Global Payments, Inc. v. InComm Financial Services, Inc.

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Justia Opinion Summary

InComm Financial Services issued pre-paid debit and credit cards under the “Vanilla VISA” brand to cardholders who use the cards to buy goods and services. Global Payments, Inc. was a financial data payment processor. Thieves purchased Vanilla VISA pre-paid debit and credit cards and used them to buy goods and services. Then, using certain merchants that were not the merchants who originally sold the goods and services, the thieves initiated counterfeit electronic “reversal transactions” – basically requests for refunds on behalf of the cardholders. Upon receiving the reversal transaction data from the merchants, Global relayed the data to the VISA network. The VISA network then submitted the reversal transaction data to InComm. InComm received the data, posted the reversal transactions to the cardholder accounts, and then issued credits to the merchants who, in turn, passed the credits on to the thieves holding the Vanilla VISA cards. The thieves then converted those credits (in excess of $1.5 million made over 3,600 transactions) to their use. InComm did not allege that Global participated in creating the counterfeit reversal transactions. InComm asserted that Global was liable for the losses InComm suffered as a consequence of those transactions because Global negligently supplied to the VISA network the data created by the reversal merchants. In support of its claim, InComm asserted that Global, as a payment processor, “had a duty to exercise reasonable care in supplying the VISA Network and its participants with the transactions initiated by the Reversal Merchants.” The Court of Appeals reversed the trial court's order dismissing InComm's negligent misrepresentation claim against Global. Global's petition for certiorari review was granted, and the Georgia Supreme Court concluded that because the allegations of the complaint showed that Global merely transmitted data concerning debit and credit card transactions without representing that the transactions were legitimate, the Court of Appeals erred, and the Supreme Court therefore reversed.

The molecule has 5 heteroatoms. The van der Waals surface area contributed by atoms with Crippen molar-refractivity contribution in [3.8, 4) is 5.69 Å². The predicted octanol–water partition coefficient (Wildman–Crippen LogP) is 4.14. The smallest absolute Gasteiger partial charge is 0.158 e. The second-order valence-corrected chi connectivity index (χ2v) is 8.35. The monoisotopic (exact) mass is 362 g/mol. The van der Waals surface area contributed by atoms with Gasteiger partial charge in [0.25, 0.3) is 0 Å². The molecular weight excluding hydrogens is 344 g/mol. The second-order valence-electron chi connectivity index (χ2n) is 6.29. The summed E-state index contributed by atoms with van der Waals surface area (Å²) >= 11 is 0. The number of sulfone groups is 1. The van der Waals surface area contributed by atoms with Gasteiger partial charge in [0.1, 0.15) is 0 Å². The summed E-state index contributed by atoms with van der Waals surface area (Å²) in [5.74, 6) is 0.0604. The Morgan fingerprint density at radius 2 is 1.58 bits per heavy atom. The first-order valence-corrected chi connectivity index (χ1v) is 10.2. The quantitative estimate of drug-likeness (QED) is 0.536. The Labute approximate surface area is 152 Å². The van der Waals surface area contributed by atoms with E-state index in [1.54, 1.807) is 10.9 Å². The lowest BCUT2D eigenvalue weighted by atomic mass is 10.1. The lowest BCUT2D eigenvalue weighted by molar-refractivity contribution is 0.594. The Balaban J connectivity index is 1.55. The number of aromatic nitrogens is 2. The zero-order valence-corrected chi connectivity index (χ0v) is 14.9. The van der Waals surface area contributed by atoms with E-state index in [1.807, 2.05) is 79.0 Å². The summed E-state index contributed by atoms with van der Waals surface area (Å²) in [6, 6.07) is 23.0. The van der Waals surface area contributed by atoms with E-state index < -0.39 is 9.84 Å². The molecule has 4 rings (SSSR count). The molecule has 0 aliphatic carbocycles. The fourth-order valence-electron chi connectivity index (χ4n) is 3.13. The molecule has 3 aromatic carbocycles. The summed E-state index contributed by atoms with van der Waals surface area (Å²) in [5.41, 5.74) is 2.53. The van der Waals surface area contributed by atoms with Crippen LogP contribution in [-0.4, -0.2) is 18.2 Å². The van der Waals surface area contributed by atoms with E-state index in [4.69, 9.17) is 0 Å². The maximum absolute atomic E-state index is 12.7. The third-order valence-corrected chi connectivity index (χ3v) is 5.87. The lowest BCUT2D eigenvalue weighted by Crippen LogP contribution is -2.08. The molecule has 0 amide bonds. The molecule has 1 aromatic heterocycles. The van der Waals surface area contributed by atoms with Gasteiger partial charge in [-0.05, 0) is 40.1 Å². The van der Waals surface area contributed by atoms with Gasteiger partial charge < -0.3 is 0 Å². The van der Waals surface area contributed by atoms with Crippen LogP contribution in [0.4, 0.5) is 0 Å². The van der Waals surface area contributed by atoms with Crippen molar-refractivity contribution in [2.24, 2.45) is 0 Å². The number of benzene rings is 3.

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In the Supreme Court of Georgia Decided: June 1, 2020 S19G1000. GLOBAL PAYMENTS, INC. v. INCOMM FINANCIAL SERVICES, INC. ELLINGTON, Justice. In InComm Financial Services, Inc. v. Global Payments, Inc., 349 Ga. App. 363, 365 (1) (825 SE2d 839) (2019), the Court of Appeals reversed the trial court’s order dismissing InComm’s negligent misrepresentation claim against Global based on Global’s having transmitted to InComm allegedly false information generated by a third party. We granted Global’s petition for a writ of certiorari to consider that holding. Because the allegations of the complaint show that Global merely transmitted data concerning debit and credit card transactions without representing that the transactions were legitimate, the Court of Appeals erred, and we reverse. We begin with the well-settled standard that [a] motion to dismiss for failure to state a claim upon which relief may be granted should not be sustained unless (1) the allegations of the complaint disclose with certainty that the claimant would not be entitled to relief under any state of provable facts asserted in support thereof; and (2) the movant establishes that the claimant could not possibly introduce evidence within the framework of the complaint sufficient to warrant a grant of the relief sought. If, within the framework of the complaint, evidence may be introduced which will sustain a grant of the relief sought by the claimant, the complaint is sufficient and a motion to dismiss should be denied. In deciding a motion to dismiss, all pleadings are to be construed most favorably to the party who filed them, and all doubts regarding such pleadings must be resolved in the filing party’s favor. (Footnotes omitted.) Anderson v. Flake, 267 Ga. 498, 501 (2) (480 SE2d 10) (1997). “On appeal, a trial court’s ruling on a motion to dismiss for failure to state a claim for which relief may be granted is reviewed de novo.” Northway v. Allen, 291 Ga. 227, 229 (728 SE2d 624) (2012). So viewed, InComm’s complaint shows the following. InComm issues pre-paid debit and credit cards under the “Vanilla VISA” brand to cardholders who use the cards to buy goods and services. Global is a financial data payment processor. Global 2 provides its clients, primarily merchants, with payment technology hardware and software that allows them to accept card payments and to communicate electronically with card networks and card issuers. For example, when a Vanilla VISA cardholder makes a purchase from a merchant who is a client of Global, Global transmits the payment data it receives from the merchant to the VISA network, and the VISA network relays the data to the card issuer, InComm. In this case, thieves purchased Vanilla VISA pre-paid debit and credit cards and used them to buy goods and services. Then, using certain merchants that were not the merchants who originally sold the goods and services, the thieves initiated counterfeit electronic “reversal transactions” – basically requests for refunds on behalf of the cardholders. Upon receiving the reversal transaction data from the merchants, Global relayed the data to the VISA network. The VISA network then submitted the reversal transaction data to InComm. InComm received the data, posted the reversal transactions to the cardholder accounts, and then issued credits to the merchants who, in turn, passed the credits on to the 3 thieves holding the Vanilla VISA cards. The thieves then converted those credits (in excess of $1.5 million made over 3,600 transactions) to their use. InComm does not allege that Global participated in creating the counterfeit reversal transactions. InComm alleged in its complaint that thieves used merchants to create the counterfeit reversal transactions at issue. Specifically, InComm alleged that “all of the Reversal Transactions were initiated through the accounts of the Reversal Merchants and electronically transmitted to [Global].” Although Global had no role in creating the counterfeit transactions, InComm nevertheless asserted that Global is liable for the losses InComm suffered as a consequence of those transactions because Global negligently supplied to the VISA network the data created by the reversal merchants. In support of its claim, InComm asserted that Global, as a payment processor, “had a duty to exercise reasonable care in supplying the VISA Network and its participants with the transactions initiated by the Reversal Merchants.” InComm alleged that Global 4 knew or should have known that the Reversal Transactions were invalid because: (a) the Originating Merchants (who debited the Vanilla VISA cards) were different from the Reversal Merchants; (b) the preauthorization keys transmitted by the Reversal Merchants in the Reversal Transactions did not match any prior preauthorization key sent by the same Reversal Merchant; and (c) the preauthorization keys of the Reversal Transactions did not match any preauthorization keys in any Originating Transaction processed by [Global]. Citing this Court’s decision in Robert & Co. Assocs. v. RhodesHaverty Partnership, 250 Ga. 680 (300 SE2d 503) (1983), InComm alleged that Global owes it a common-law duty of ordinary care and is liable to it under a negligent misrepresentation tort theory of liability for supplying it with “bogus data.” InComm has not alleged, however, that Global transmitted data that had been altered intentionally or negligently by Global or that otherwise failed to accurately reflect the counterfeit transactions. “In [Robert,] this Court first recognized a claim for negligent misrepresentation and adopted the liability standard set forth in section 552 of the Restatement (Second) of Torts.” BDO Seidman, LLP v. Mindis Acquisition Corp., 276 Ga. 311, 311-312 (1) (578 SE2d 5 400) (2003).1 Under the standard adopted in Robert, one who supplied information during the course of his business, profession, employment, or in any transaction in which he has a pecuniary interest has a duty of reasonable care and competence to parties who rely upon the information in circumstances in which the maker was manifestly aware of the use to which the information was to be put and intended that it be so used. This liability is limited to a foreseeable person or limited class of persons for whom the information was intended, either directly or indirectly. (Emphasis omitted.) Badische Corp. v. Caylor, 257 Ga. 131, 132-133 (356 SE2d 198) (1987). Liability for a negligent representation attaches when a defendant makes a false representation upon which the plaintiff relies. See, e.g., Robert, 250 Ga. at 681-682 (“If it can be shown that the representation was made for the purpose of inducing third parties to rely and act upon the reliance, then liability to the third party [for negligent misrepresentation] can attach.” (emphasis Although this Court has looked to § 552 of the Restatement (Second) of Torts for guidance in defining the tort of negligent misrepresentation under Georgia law, § 552 is not a statute or other authority binding on Georgia’s courts, and the Restatement should be considered as a whole for what it is – a learned treatise. InComm’s efforts to have us parse § 552 and, in particular, to read it in isolation from the comments and illustrations that accompany it, are misplaced. 1 6 supplied)); Ali v. Fleet Finance, Inc., 232 Ga. App. 13, 14 (500 SE2d 914) (1998) (“[B]ecause [the defendant] did not make any representations, [the plaintiffs] cannot set forth the requisite elements of [a claim for] negligent misrepresentation.” (citation omitted)). See also Financial Security Assurance, Inc. v. Stephens, Inc., 500 F.3d 1276, 1289 (3) (C) (11th Cir. 2007) (Under Georgia law, in advancing either a claim for fraud or negligent misrepresentation, “a plaintiff must establish that the defendant made false representations on which the plaintiff justifiably relied.”). Thus, under a negligent misrepresentation theory of liability, one who did not create the false information may nevertheless be liable for supplying it if the supplier represented that the false information was legitimate, accurate, or trustworthy. See Robert, 250 Ga. at 681-682; Smiley v. S&J Investments, Inc., 260 Ga. App. 493 (580 SE2d 283) (2003) (The Court of Appeals concluded that sellers of real property were not liable for making a negligent misrepresentation because they had simply transmitted an 7 engineering report to the buyers without making any representations as to its accuracy. The sellers “communicat[ed] exactly what [the engineering company] reported to them in turn to the plaintiffs without any additions, deletions, or opinions of their own.”) (physical precedent only). In this case, the Court of Appeals failed to consider the most fundamental aspect of InComm’s negligent misrepresentation claim against Global, that is, whether the reversal transaction data that Global transmitted constituted false representations. InComm’s own complaint reveals that the data Global transmitted from the reversal merchants to the VISA network was accurate and unaltered and that the transactions could be determined to be “bogus” only by comparing the merchants and authorization keys of each refund request with the same for the corresponding original purchase and by comparing the preauthorization key for a reversal transaction with others from the same merchant. InComm has not alleged that Global had any duty, whether common-law, statutory, or contractual, to make such comparisons. Further, InComm did not 8 allege that, in relaying the refund transaction data, Global represented that the underlying transactions were legitimate. See Robert, 250 Ga. at 681-682; Smiley v. S&J Investments, Inc., 260 Ga. App. at 497 (2). Given that InComm’s complaint does not allege that Global made false representations to InComm and fails to allege that Global owed it a duty to detect and flag discrepancies between original purchase data and refund transaction data, InComm has failed to state a claim for negligent misrepresentation. See Robert, 250 Ga. at 681-682; Ali v. Fleet Finance, Inc., 232 Ga. App. at 14 (Where the defendant did not make any representations about a building it sold to another “as is,” the Court of Appeals concluded that a subsequent purchaser failed to set forth the requisite elements of a claim for negligent misrepresentation); cf. Levine v. SunTrust Robinson Humphrey, 321 Ga. App. 268, 279-280 (6) (b) (740 SE2d 672) (2013) (In affirming the denial of summary judgment to the defendant on the plaintiff’s negligent misrepresentation claim, the Court of Appeals concluded that a question of fact 9 remained concerning whether the defendant was negligent in representing that data obtained from others and incorporated into a valuation report provided to the plaintiff was true or whether the defendant knew or should have known that the data was inaccurate.). For these reasons, the Court of Appeals erred in reversing the trial court’s order dismissing InComm’s negligent misrepresentation claim against Global. Judgment reversed. All the Justices concur, except Peterson and McMillian, JJ., disqualified. 10